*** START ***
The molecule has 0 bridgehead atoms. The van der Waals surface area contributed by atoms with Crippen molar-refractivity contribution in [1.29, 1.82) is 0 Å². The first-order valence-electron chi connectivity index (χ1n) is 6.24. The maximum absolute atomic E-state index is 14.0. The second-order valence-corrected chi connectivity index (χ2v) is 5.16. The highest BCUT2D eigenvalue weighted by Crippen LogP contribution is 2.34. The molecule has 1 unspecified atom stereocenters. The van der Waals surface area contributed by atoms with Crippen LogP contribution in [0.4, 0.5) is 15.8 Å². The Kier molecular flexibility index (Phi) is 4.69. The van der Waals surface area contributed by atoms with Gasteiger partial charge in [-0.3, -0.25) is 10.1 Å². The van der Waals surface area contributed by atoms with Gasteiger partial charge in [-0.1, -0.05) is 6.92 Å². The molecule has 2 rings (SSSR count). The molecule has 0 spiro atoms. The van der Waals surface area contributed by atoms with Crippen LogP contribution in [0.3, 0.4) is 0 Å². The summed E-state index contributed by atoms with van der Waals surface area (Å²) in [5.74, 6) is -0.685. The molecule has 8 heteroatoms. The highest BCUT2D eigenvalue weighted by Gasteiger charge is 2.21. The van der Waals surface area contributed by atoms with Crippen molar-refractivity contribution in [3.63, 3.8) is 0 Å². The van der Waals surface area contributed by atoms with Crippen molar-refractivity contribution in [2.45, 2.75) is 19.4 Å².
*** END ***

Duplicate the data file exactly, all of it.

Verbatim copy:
The molecule has 0 bridgehead atoms. The van der Waals surface area contributed by atoms with Crippen molar-refractivity contribution in [1.29, 1.82) is 0 Å². The first-order valence-electron chi connectivity index (χ1n) is 6.24. The maximum absolute atomic E-state index is 14.0. The second-order valence-corrected chi connectivity index (χ2v) is 5.16. The highest BCUT2D eigenvalue weighted by Crippen LogP contribution is 2.34. The molecule has 1 unspecified atom stereocenters. The van der Waals surface area contributed by atoms with Crippen LogP contribution in [0.4, 0.5) is 15.8 Å². The Kier molecular flexibility index (Phi) is 4.69. The van der Waals surface area contributed by atoms with Gasteiger partial charge in [-0.3, -0.25) is 10.1 Å². The van der Waals surface area contributed by atoms with Gasteiger partial charge in [-0.1, -0.05) is 6.92 Å². The molecule has 2 rings (SSSR count). The molecule has 0 spiro atoms. The van der Waals surface area contributed by atoms with Crippen LogP contribution in [0.3, 0.4) is 0 Å². The summed E-state index contributed by atoms with van der Waals surface area (Å²) in [5.74, 6) is -0.685. The molecule has 8 heteroatoms. The highest BCUT2D eigenvalue weighted by Gasteiger charge is 2.21. The van der Waals surface area contributed by atoms with Crippen molar-refractivity contribution in [3.63, 3.8) is 0 Å². The van der Waals surface area contributed by atoms with Crippen molar-refractivity contribution in [2.45, 2.75) is 19.4 Å².